Arousal Architecture™ Assessment
Arousal Architecture™ Assessment is a website that helps Kayna Cassard counsel her clients.
UX/UI designer, front-end developer.
Wireframes, prototypes, visual design, UX writing, and front-end development (HTML/CSS/JS).
Arousal Architecture™️ Assessment is the brainchild of Kayna Cassard, a licensed Marriage and Family Therapist, Sex Therapist, Pelvic Pain Relief Expert and Sexuality Specialist and proprietor of Intuitive Sensuality, a sexual health and wellness practice. The digital Arousal Architecture™️ Assessment website aids Cassard in helping her clients engage in fulfilling relationships with themselves and their partners.
Kayna Cassard, a licensed Marriage and Family Therapist, Sex Therapist, Pelvic Pain Relief Expert and Sexuality Specialist, approached me about building an online version of her Arousal Architecture™ Assessment. The assessment is one of many tools she uses to help her clients learn how to liberate their sensuality, connect more deeply with themselves and their partners, and ignite passion in all areas of their lives. At the time, the assessment was an analog process where her clients completed the assessment on paper, and Cassard manually calculated the assessment results. Cassard wanted a digital version of the assessment that served three purposes: 1) save time for her clients and herself; 2) empower her clients to complete the assessment ahead of sessions and on their schedule; and 3) eliminate manually creating assessment results.
For this project, I followed a three-phased approach:
- Discovery — identified project scope and what to build
- Design — designed the UX (wireframes and simple prototype), designed the UI (high fidelity designs)
- Development — built the site from scratch using open-source front-end web development tools (no backend needed since, for privacy reasons, no data is stored)
It was important to me that I understood how Cassard used the assessment to ensure that the completed project was useful. After several interviews with Cassard, I gained greater understanding in how she used the assessment and from there I was able to establish a scope of work. Then, I surveyed the landscape and performed a competitive analysis. From there I identified three goals for the project based on Cassard’s own goals from above:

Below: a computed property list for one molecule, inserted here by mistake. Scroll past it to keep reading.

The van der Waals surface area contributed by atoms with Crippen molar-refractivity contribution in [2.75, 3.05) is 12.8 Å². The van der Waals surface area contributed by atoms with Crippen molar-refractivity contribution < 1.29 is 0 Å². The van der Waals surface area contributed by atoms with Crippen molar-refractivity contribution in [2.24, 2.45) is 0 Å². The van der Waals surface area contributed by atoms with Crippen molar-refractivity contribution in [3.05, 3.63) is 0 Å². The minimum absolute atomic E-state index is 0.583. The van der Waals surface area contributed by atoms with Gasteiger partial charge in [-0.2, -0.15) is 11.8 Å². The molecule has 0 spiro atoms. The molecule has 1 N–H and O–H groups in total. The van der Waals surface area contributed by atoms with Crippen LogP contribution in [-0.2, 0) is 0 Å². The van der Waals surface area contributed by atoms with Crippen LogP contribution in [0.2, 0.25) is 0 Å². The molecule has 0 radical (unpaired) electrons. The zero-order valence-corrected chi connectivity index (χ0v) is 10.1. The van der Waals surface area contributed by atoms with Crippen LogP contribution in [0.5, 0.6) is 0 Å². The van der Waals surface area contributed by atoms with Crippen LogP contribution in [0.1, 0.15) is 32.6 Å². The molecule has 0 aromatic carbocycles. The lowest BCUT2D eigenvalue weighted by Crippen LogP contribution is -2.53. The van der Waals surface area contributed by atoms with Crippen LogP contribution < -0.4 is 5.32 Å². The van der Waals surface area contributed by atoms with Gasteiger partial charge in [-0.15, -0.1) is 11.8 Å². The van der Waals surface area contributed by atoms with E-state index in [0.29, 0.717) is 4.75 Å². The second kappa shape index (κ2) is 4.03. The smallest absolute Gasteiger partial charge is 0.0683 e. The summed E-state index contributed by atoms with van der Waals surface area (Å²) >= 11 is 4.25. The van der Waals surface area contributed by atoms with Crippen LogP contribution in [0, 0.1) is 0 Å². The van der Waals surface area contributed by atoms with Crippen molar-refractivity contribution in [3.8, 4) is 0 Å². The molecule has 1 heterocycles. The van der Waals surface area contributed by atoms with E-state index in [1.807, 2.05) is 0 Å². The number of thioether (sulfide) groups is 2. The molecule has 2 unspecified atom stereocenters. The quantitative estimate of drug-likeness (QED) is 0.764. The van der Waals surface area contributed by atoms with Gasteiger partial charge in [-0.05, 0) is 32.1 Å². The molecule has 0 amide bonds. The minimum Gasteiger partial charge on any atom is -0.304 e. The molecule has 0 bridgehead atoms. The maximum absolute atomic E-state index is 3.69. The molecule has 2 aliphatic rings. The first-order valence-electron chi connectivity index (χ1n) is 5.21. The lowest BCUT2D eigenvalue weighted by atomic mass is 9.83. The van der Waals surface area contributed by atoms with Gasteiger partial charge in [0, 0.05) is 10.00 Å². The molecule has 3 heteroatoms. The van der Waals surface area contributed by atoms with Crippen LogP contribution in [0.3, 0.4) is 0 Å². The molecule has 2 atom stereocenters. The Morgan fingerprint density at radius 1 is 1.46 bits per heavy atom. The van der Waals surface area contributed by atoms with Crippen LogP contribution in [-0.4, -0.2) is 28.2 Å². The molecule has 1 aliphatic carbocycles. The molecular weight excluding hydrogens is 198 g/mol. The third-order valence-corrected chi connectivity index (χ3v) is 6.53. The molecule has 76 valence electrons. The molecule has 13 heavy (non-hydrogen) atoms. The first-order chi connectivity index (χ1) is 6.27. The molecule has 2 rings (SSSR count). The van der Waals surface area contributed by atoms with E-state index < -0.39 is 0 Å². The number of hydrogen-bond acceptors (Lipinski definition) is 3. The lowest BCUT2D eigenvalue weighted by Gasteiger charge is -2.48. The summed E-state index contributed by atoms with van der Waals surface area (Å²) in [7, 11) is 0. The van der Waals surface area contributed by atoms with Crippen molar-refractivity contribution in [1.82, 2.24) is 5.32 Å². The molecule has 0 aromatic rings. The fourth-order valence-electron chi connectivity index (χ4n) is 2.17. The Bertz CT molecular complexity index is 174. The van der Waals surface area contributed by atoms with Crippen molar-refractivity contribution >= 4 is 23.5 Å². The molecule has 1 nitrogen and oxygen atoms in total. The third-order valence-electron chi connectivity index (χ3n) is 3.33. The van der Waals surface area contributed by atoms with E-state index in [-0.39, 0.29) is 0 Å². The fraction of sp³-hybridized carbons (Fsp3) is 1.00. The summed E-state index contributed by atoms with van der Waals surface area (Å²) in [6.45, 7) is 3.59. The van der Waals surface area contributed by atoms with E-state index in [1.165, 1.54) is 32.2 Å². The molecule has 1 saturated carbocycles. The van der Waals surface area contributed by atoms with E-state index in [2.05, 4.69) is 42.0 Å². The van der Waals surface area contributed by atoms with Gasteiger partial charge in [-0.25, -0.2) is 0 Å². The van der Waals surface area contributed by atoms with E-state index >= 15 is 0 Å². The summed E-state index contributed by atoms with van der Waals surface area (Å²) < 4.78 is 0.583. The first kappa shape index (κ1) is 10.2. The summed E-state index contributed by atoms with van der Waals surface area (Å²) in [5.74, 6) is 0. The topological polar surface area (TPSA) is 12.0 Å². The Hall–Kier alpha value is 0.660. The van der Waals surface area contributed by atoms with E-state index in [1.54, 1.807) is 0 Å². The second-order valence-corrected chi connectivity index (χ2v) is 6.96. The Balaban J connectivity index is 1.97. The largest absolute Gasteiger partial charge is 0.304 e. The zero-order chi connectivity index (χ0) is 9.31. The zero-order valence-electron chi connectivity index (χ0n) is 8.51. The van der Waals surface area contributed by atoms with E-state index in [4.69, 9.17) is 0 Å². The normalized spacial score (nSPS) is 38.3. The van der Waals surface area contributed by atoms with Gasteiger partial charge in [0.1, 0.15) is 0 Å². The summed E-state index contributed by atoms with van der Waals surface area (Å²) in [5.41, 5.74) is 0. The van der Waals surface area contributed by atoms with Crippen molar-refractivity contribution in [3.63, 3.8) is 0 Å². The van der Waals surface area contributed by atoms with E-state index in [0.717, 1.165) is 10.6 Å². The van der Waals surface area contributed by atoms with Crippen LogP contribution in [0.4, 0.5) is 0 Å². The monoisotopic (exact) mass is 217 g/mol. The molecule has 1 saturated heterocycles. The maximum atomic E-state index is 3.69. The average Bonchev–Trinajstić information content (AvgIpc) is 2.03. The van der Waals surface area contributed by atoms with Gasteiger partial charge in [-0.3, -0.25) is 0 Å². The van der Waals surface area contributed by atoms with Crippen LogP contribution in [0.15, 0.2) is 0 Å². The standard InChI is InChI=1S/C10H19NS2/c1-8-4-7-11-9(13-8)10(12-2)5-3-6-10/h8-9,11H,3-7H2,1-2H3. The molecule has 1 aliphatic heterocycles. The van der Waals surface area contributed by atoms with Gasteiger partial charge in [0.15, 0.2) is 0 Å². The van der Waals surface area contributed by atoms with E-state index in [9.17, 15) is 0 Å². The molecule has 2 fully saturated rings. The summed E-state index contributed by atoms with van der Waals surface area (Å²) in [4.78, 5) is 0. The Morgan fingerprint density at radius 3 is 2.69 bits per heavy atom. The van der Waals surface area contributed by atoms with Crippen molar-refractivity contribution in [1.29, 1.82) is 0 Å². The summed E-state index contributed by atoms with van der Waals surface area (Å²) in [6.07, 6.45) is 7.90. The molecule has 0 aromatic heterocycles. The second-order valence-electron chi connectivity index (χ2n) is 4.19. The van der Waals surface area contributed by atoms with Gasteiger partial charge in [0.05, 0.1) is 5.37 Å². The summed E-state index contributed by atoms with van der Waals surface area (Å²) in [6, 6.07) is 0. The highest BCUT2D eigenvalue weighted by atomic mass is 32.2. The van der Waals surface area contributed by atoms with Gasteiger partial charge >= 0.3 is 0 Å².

- Design an easy-to-use assessment that avoids user fatigue due to the quantity of questions asked (50)
- Ensure assessment clients have access to their results post-completion (via a chart for quick summarization)
- Further promote Cassard’s brand
My next step was to create wireframes to help me identify how the experience might function. The assessment includes 50 questions, and because of the complexity of these questions, one of my top priorities was ensuring that the design embraced simplicity to ensure the best user experience and reduce user fatigue. Once I reviewed the wireframes with Cassard, I moved to designing the UI. This included aligning color and fonts to Cassard’s existing brand while also using color and contrast to establish a sense of place during the question and answer portion of the assessment.
Once designs were finalized and approved by Cassard, I went to work actually building the website. Since there was limited need for dynamic content, and no need for any kind of database backend or results storage for user privacy, I decided to use a static site generator with a flat file structure to maximize performance. I converted the questions into a parsable data file, then went ton work leveraging third-party open source libraries for the survey component interaction and results chart generation, with some extra bits sprinkled in for marketing automation that tied into Cassard's existing MarTech stack.
This was an amazing project because it allowed me to not only learn about a completely different world than I’m used to, but also challenged me at all phases of this project. The design phase required that I practice patience and really focus on the simple mechanics of questionnaires/survey in order to maximize user happiness. Similarly, the development phase challenged me in new ways because I had never built something this complex before. In future iterations, I’d love to do some testing to gauge how users feel when taking the assessment as well as identify areas to improve user happiness.